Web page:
That’s what fake repentance does to us. It turns us into something that we were never meant to be.

Are you just pretending?

Are you just going through the motions?

If so, you are a faulty bow. You aren’t what you were meant to be.

But you don’t have to.


Did you notice how willing God was to revive His people?

Chapter 7, verse 1. “Whenever I would restore the fortunes of my people, whenever I would heal Israel.”

Verse 13, “I long to redeem them...”

All of chapter 7 is a back and forth between them and God.

I would do this, but they did that.
I would do this, but they did that.

V.7 “None of them calls on me.”
V.10 “He does not return to the LORD his God or search for Him.”
V.14 “They do not cry out to me from their hearts.”
V.16 “They do not turn to the Most High God.”

That’s what He wants!

He wants real repentance.
He wants real relationship.
He wants healing and wholeness in our covenant love.
He wants real repentance.

And He calls us to it today.

Hosea 6:6 is a famous passage in the rest of the Bible because it shows up in the Gospel of Matthew on the lips of our Savior.

Jesus had called Matthew the tax collector to be his disciple. And Matthew had thrown an evangelistic party to celebrate His conversion to the Messiah.

Well, the Pharisees got wind of this little party. They saw that he was eating and drinking with tax collectors and sinners–people who knew that they were sinners!

And they asked the disciples (Matthew 9:11), “Why does your teacher eat with tax collectors and ‘sinners.’” You can hear the pride and arrogance in their words!

Jesus said, “It is not the healthy who a need a doctor, but the sick. But go and learn what this means: ‘I desire mercy (covenant love), not sacrifice.’ For I have not come to call the righteous, but sinners.”

The Pharisees were sinners, too, but they couldn’t even see it.

Their repentance was fake. And they had even fooled themselves.

But Jesus is after sinners. He loves them!

He loves sinners!

He came to seek and the save that which was lost!

He loves sinners!

He isn’t surprised at your sin or shocked by it!

He wants to redeem you from it. He wants to forgive and restore and bring revival.

But you have to believe that you’re a sinner, too, and that that’s a bad thing.

And you have to respond to Him in a real turning in your heart to Him.

A real repentance, not just words. But if you do, He will restore you.

If you are not yet a Christian, He will save you.
And if you are a Christian, He will revive you.

It’s not cheap and easy. Fake repentance doesn’t realize how costly God’s grace is.

It cost Him the death of His own Son to be this generous!

It’s not cheap and easy. But it is free to you and to me.

Jesus is calling us all to real repentance.

Will you answer the call?

Saturday, June 24, 2006

More on Reading Boooks

"There is a great deal of difference between an eager man who wants to read a book and the tired man who wants a book to read."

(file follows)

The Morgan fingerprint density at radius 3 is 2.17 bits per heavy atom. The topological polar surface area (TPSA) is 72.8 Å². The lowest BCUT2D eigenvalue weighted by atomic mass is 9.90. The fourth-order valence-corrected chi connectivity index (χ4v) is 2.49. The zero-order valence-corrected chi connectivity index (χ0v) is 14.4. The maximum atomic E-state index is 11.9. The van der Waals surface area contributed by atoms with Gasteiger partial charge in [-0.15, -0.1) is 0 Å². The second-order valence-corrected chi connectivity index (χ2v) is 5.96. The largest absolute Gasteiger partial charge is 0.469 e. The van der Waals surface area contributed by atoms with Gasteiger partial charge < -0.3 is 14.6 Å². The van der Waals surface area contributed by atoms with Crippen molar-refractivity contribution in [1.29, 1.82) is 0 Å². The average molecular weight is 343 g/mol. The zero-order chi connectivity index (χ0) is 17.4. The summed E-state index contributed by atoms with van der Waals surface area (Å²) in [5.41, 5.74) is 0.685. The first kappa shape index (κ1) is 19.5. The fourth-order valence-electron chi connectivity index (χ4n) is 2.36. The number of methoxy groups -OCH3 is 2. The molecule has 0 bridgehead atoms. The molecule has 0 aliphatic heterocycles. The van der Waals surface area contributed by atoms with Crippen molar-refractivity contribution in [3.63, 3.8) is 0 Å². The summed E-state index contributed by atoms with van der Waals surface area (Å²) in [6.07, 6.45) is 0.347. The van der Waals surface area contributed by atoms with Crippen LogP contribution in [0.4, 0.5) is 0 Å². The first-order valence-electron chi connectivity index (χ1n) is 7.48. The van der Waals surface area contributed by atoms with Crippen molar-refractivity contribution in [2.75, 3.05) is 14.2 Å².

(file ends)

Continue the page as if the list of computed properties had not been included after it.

--G.K. Chesterton

[HT: Kim from Hiraeth who adds, "On any given day, I am both of these "men"--the eager and the tired reader. . .which probably explains why I have so many books going at the same time." Amen, Kim, Amen.]

Prayer Catechism Question #25

Q. What should be our posture in prayer?

A. We are to pray in all postures but especially on our knees.

The Bible repeatedly calls us to bow down before God. We are in the throne room of the Worthy King of the Universe (Eph 3:14). We also sit and stand before Him, raise holy hands, prostrate ourselves, and pray on our beds. All of these postures and more are appropriate at various times when they are done in faith.

The Gift of Reading

"Perhaps the greatest gift any father can bestow upon his children, apart from the covenant blessings of parish life and a comprehension of the doctrines of grace, is a passion for reading. It is cheap, it consoles, it distracts, it excites, it gives a knowledge of the world, and it offers experience of a wide kind. Indeed, it is nothing less than a moral illumination."

- Thomas Chalmers

[HT: Ligon Duncan]

Friday, June 23, 2006

Summer is the Time...

...for water fun!


Peter running through the sprinkler on a hot day.

Hosea Commentaries

These are the books I read each week to study for the sermons:

Hosea: Tyndale Old Testament Commentaries by David Allan Hubbard

The Message of Hosea: Love to the Loveless (The Bible Speaks Today) by Derek Kidner

The Minor Prophets - by Charles Feinberg

The Bible Knowledge Commentary: Hosea by Robert B. Chisholm, Jr.

Little Rascals

Here's our gang. Posted by Picasa

Prayer Catechism Question #24

Q. What should characterize our prayers?

A. Our prayers should be characterized by confession, repentance, adoration, thanksgiving, intercession, supplication, dependence, patience, love, and forgiveness.

Prayer is a means of relationship with God. Therefore, all of our heart’s attitudes toward God need to find expression in our prayers. They should be characterized by confession and repentance because though we are already forgiven in Christ, we need to appropriate that forgiveness and grow in intelligent repentance (1 Jn 1:9, Mt. 3:8). We should adore God for Who He is and thank Him for all that He has done (ex. Psalm 8, 1 Thess 5:18). We are called to pray for others and ourselves (ex. 1 Sam. 12:23, Mark 14:36). We need to trust God in waiting for answers. Prayer is a practical way of loving others: “As faith without works are dead, so is prayer without love dead.” This is often expressed in forgiveness and forbearance (Mt. 6:14-15, 18:21-35).

Thursday, June 22, 2006

Even More Confessions

Okay, it's really getting good now!

My wife bought me three more books for our anniversary (we celebrated 12 exquisite years on Sunday the 18th!):